I’m having a problem publishing a String using IFTTT. I believe the problem lies in converting the char array to a string but I’m not sure (am I doing this correctly?). The “Error” publish sends me an email with the String in the 2nd parameter. The “Data” Publish fills a row to a google spreadsheet with the String in the 2nd parameter. UnsentData.txt is a file that lines of data were written to previously when they failed to send (in case of a Wi-fi outage). I can to send lines of data to the spreadsheet with wi-fi by just having the second parameter be the same String I would write to the SD if it didn’t send. I don’t get any emails past “Some data still needs to be sent…” and nothing is saved onto the spreadsheet.
File dataToBeSent = SD.open("UnsentData.txt", FILE_WRITE);
Particle.publish("Error","Some data still needs to be sent...");
while(dataToBeSent.peek()!=-1) //continue until .peak() returns -1 (end of file)
if (Particle.publish("Error", v))
Particle.publish("Error", "The Error call worked for the unsent data");
if(Particle.publish("Data", v)) //Send the unsent value to google spreadsheet
Particle.publish("Error", "Unsent data sent");
//SD.remove("UnsentData.txt"); //Destroy the "to be sent" file if the data sent
I don’t know SD library at all, but don’t you accidentally remove whole file’s content when opening it for writing?
This is some funny way of coding
Why on earth do you declare
char val near the end of the function while you already use it further up?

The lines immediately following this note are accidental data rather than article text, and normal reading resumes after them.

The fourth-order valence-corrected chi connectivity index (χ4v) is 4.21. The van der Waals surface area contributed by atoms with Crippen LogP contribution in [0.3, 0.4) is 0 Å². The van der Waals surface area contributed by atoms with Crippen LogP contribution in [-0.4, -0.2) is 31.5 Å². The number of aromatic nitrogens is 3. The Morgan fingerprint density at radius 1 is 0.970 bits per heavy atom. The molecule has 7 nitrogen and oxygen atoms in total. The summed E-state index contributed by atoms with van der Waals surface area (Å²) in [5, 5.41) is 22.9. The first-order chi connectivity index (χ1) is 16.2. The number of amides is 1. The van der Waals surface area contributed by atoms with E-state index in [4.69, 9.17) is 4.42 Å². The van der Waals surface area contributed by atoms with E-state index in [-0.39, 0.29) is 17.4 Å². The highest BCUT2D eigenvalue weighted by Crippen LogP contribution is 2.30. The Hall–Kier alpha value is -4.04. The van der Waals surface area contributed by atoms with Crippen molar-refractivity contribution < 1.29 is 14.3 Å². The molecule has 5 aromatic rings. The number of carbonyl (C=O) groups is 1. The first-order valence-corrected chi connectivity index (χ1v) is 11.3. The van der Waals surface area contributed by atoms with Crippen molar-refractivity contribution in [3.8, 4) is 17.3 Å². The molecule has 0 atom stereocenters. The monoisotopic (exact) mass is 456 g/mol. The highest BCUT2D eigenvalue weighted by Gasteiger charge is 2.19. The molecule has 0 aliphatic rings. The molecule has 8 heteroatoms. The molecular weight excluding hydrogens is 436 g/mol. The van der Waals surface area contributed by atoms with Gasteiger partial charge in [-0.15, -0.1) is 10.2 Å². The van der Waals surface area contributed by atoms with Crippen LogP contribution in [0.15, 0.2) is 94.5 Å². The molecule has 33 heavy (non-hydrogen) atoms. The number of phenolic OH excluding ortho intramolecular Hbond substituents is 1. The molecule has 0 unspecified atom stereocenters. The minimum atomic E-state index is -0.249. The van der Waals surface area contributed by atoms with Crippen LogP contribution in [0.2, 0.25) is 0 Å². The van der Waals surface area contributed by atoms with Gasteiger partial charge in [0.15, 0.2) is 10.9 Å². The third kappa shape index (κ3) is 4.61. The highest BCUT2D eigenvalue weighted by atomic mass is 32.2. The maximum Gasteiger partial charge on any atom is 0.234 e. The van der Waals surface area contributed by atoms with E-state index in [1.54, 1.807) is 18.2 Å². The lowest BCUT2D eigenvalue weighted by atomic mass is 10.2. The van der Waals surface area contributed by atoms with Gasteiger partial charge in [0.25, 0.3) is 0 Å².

Where do you declare
I’m declaring char val again so it is reset to an empty array. That way I can fill it with information from the next line of data. With v and i I am resetting them by setting their values to “” and 0 respectively.
I don’t believe so; the information is on the SD card when pull it up on my computer after the code executes
I would try to open it in read mode anyway.
Opening in read mode fixes everything, thanks!
That’s a rather unorthodox way of doing that.
You’d rather use
memset(val, 0, sizeof(val)) but the way you are building up the string you wouldn’t even need to reset it at all.
What is the benefit of using memset rather than redeclaring it?
I’d go beyond “unorthodox way of doing that” and state “I don’t think that does what you want”.
Why do you believe redeclaring it does anything ?
Say when I declare an int array I get an empty array full of zeros. I would assume that by declaring it again I would once again get an empty array full of zeros, effectively resetting it.
You assume wrong on two counts:
- Automatic variables are uninitialized. Reference.
- Redeclaring something does nothing to the original storage (I expect most compilers to at least warn about the duplicate declaration, maybe that warning is hidden by the particle tools.)
Well, you can’t “redeclare” a variable this way. What actually happens is you declare a new variable with the same name, which hides whatever previous variable it was. In your case, this new variable lasts just one line of code (
delay(1000)) and disappears with closing bracket of
if() block containing the declaration. Compiler even may discard the declaration as you don’t use the variable in its scope at all.
See here for variable scope (your case is third example on the page).